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Allelic mutations in acetyl-coenzyme A carboxylase confer herbicide tolerance in maize

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The genetic relationship between acetyl-coenzyme A carboxylase (ACCase; EC activity and herbicide tolerance was determined for five maize (Zea mays L.) mutants regenerated from tissue cultures selected for tolerance to the ACCase-inhibiting herbicides, sethoxydim and haloxyfop. Herbicide tolerance in each mutant was inherited as a partially dominant, nuclear mutation. Allelism tests indicated that the five mutations were allelic. Three distinguishable herbicide tolerance phenotypes were differentiated among the five mutants. Seedling tolerance to herbicide treatments cosegregated with reduced inhibition of seedling leaf ACCase activity by sethoxydim and haloxyfop demonstrating that alterations of ACCase conferred herbicide tolerance. Therefore, we propose that at least three, and possible five, new alleles of the maize ACCase structural gene (Acc1) were identified based on their differential response to sethoxydim and haloxyfop. The group represented by Acc1-S1, Acc1-S2 and Acc1-S3 alleles, which had similar phenotypes, exhibited tolerance to high rates of sethoxydim and haloxyfop. The Acc1-H1 allele lacked sethoxydim tolerance but was tolerant to haloxyfop, whereas the Acc1-H2 allele had intermediate tolerance to sethoxydim but was tolerant to haloxyfop. Differences in tolerance to the two herbicides among mutants homozygous for different Acc1 alleles suggested that sites on ACCase that interact with the different herbicides do not completely overlap. These mutations in maize ACCase should prove useful in characterization of the regulatory role of ACCase in fatty acid biosynthesis and in development of herbicide-tolerant maize germplasm.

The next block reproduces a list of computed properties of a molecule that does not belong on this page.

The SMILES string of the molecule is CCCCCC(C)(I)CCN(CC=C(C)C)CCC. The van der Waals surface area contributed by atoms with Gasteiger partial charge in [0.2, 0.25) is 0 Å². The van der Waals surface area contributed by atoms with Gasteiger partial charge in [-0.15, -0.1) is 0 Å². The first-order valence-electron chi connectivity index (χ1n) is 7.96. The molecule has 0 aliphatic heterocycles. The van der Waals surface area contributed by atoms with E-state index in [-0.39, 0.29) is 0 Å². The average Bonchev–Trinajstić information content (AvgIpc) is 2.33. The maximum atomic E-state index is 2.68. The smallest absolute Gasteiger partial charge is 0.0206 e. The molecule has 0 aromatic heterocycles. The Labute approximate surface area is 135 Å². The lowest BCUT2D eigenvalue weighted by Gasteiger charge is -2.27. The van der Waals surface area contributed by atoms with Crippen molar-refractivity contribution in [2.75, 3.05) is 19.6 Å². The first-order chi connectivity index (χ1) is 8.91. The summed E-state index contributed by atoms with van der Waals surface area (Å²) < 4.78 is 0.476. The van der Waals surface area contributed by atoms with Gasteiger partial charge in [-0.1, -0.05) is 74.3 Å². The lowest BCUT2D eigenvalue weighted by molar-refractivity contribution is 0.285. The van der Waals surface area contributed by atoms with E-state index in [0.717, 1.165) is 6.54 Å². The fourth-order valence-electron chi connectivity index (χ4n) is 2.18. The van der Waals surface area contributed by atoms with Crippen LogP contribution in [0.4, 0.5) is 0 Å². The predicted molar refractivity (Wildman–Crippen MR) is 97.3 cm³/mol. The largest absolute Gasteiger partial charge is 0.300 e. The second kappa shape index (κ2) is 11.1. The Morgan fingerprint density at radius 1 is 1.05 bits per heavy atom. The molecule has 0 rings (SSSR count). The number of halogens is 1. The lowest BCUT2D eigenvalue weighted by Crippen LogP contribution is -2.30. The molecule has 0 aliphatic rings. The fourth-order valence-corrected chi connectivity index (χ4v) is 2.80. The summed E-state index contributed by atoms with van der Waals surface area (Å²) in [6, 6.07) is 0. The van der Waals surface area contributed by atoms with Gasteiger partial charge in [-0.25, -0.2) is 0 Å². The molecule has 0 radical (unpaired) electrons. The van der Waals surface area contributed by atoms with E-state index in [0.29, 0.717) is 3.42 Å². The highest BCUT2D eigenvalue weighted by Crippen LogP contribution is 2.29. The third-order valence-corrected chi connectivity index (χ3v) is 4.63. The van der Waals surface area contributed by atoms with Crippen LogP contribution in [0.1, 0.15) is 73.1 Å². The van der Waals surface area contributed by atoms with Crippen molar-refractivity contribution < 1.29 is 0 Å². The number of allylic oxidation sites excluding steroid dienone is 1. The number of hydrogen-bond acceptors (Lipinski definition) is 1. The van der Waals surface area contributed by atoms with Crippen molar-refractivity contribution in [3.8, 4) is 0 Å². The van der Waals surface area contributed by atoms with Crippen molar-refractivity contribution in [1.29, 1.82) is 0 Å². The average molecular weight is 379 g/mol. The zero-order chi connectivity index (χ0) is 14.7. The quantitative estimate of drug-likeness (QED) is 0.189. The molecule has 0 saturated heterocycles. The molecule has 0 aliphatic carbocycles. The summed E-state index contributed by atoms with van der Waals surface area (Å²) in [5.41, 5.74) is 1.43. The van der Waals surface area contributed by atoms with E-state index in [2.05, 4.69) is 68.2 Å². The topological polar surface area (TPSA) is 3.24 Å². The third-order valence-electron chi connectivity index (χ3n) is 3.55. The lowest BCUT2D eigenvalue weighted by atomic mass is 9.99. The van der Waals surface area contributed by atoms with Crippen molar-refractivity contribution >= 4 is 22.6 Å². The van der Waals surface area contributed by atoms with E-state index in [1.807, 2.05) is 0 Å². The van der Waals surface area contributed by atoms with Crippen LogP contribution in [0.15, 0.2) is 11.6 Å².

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Cooperative investigation of the Minnesota Agriculture Experiment Station and the U.S. Department of Agriculture, Agricultural Research Service. Supported in part by a grant from BASF Corporation and a University of Minnesota Doctoral Dissertation Fellowship to LCM. Minnesota Agricultural Experiment Station Publication No. 19,056

Mention of a trademark, vendor, or proprietary product does not constitute a guarantee or warranty of the product by University of Minnesota or the USDA, and does not imply its approval to the exclusion of other products or vendors that may also be suitable

Communicated by F. Salamini

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Marshall, L.C., Somers, D.A., Dotray, P.D. et al. Allelic mutations in acetyl-coenzyme A carboxylase confer herbicide tolerance in maize. Theoret. Appl. Genetics 83, 435–442 (1992).

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Key words

  • Tissue culture mutant selection
  • Herbicide tolerance
  • Fatty acid biosynthesis
  • Acetyl-CoA carboxylase
  • maize